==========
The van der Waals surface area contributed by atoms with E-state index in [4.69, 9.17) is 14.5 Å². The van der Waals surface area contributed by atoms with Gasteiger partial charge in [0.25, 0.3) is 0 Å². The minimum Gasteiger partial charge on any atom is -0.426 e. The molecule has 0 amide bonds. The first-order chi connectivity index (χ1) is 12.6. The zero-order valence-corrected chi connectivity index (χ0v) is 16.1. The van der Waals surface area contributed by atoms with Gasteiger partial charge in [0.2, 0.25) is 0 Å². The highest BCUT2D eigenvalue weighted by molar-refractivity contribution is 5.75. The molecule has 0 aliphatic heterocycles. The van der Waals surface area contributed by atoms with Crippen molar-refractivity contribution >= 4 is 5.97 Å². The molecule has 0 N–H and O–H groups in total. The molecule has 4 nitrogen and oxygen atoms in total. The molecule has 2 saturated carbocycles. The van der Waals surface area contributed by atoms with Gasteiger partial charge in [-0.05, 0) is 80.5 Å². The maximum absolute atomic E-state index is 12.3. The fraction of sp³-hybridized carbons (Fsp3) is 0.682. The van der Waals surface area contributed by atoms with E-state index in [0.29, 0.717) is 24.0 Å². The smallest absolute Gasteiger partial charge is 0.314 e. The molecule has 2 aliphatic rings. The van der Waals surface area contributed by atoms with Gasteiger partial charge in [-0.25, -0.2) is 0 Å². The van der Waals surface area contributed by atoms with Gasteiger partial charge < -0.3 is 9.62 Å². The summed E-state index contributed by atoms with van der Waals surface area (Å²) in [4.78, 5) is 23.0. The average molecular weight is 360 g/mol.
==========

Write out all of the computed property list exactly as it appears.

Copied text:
The van der Waals surface area contributed by atoms with E-state index in [4.69, 9.17) is 14.5 Å². The van der Waals surface area contributed by atoms with Gasteiger partial charge in [0.25, 0.3) is 0 Å². The minimum Gasteiger partial charge on any atom is -0.426 e. The molecule has 0 amide bonds. The first-order chi connectivity index (χ1) is 12.6. The zero-order valence-corrected chi connectivity index (χ0v) is 16.1. The van der Waals surface area contributed by atoms with Gasteiger partial charge in [0.2, 0.25) is 0 Å². The highest BCUT2D eigenvalue weighted by molar-refractivity contribution is 5.75. The molecule has 0 aliphatic heterocycles. The van der Waals surface area contributed by atoms with Crippen molar-refractivity contribution >= 4 is 5.97 Å². The molecule has 0 N–H and O–H groups in total. The molecule has 4 nitrogen and oxygen atoms in total. The molecule has 2 saturated carbocycles. The van der Waals surface area contributed by atoms with Gasteiger partial charge in [-0.05, 0) is 80.5 Å². The maximum absolute atomic E-state index is 12.3. The fraction of sp³-hybridized carbons (Fsp3) is 0.682. The van der Waals surface area contributed by atoms with E-state index in [0.29, 0.717) is 24.0 Å². The smallest absolute Gasteiger partial charge is 0.314 e. The molecule has 2 aliphatic rings. The van der Waals surface area contributed by atoms with Gasteiger partial charge in [-0.25, -0.2) is 0 Å². The van der Waals surface area contributed by atoms with Gasteiger partial charge < -0.3 is 9.62 Å². The summed E-state index contributed by atoms with van der Waals surface area (Å²) in [4.78, 5) is 23.0. The average molecular weight is 360 g/mol.